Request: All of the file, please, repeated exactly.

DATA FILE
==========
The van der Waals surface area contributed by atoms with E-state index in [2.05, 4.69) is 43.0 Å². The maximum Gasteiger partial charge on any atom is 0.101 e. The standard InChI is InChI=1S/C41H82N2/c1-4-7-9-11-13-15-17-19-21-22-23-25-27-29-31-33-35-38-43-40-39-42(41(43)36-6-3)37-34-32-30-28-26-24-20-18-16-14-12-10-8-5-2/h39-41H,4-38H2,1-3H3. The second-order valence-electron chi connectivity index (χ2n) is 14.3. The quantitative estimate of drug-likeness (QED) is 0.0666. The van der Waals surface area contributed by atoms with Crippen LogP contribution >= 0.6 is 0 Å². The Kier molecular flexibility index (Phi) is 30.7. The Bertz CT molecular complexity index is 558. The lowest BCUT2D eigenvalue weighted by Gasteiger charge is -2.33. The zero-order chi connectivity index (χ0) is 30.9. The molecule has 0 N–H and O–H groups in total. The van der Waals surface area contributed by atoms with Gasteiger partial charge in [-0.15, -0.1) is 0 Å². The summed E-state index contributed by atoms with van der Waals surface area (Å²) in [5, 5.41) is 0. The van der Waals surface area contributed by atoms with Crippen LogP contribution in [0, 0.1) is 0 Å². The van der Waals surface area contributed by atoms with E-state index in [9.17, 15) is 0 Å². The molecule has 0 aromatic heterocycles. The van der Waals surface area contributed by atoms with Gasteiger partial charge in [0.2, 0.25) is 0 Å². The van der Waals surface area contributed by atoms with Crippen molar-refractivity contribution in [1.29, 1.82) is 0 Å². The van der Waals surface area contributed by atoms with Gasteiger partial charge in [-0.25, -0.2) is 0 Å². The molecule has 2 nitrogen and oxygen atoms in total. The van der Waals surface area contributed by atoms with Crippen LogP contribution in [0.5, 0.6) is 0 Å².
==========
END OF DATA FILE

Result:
The van der Waals surface area contributed by atoms with E-state index in [2.05, 4.69) is 43.0 Å². The maximum Gasteiger partial charge on any atom is 0.101 e. The standard InChI is InChI=1S/C41H82N2/c1-4-7-9-11-13-15-17-19-21-22-23-25-27-29-31-33-35-38-43-40-39-42(41(43)36-6-3)37-34-32-30-28-26-24-20-18-16-14-12-10-8-5-2/h39-41H,4-38H2,1-3H3. The second-order valence-electron chi connectivity index (χ2n) is 14.3. The quantitative estimate of drug-likeness (QED) is 0.0666. The van der Waals surface area contributed by atoms with Crippen LogP contribution >= 0.6 is 0 Å². The Kier molecular flexibility index (Phi) is 30.7. The Bertz CT molecular complexity index is 558. The lowest BCUT2D eigenvalue weighted by Gasteiger charge is -2.33. The zero-order chi connectivity index (χ0) is 30.9. The molecule has 0 N–H and O–H groups in total. The van der Waals surface area contributed by atoms with Gasteiger partial charge in [-0.15, -0.1) is 0 Å². The summed E-state index contributed by atoms with van der Waals surface area (Å²) in [5, 5.41) is 0. The van der Waals surface area contributed by atoms with Crippen LogP contribution in [0, 0.1) is 0 Å². The van der Waals surface area contributed by atoms with E-state index in [9.17, 15) is 0 Å². The molecule has 0 aromatic heterocycles. The van der Waals surface area contributed by atoms with Gasteiger partial charge in [0.2, 0.25) is 0 Å². The van der Waals surface area contributed by atoms with Crippen molar-refractivity contribution in [1.29, 1.82) is 0 Å². The van der Waals surface area contributed by atoms with Gasteiger partial charge in [-0.25, -0.2) is 0 Å². The molecule has 2 nitrogen and oxygen atoms in total. The van der Waals surface area contributed by atoms with Crippen LogP contribution in [0.5, 0.6) is 0 Å².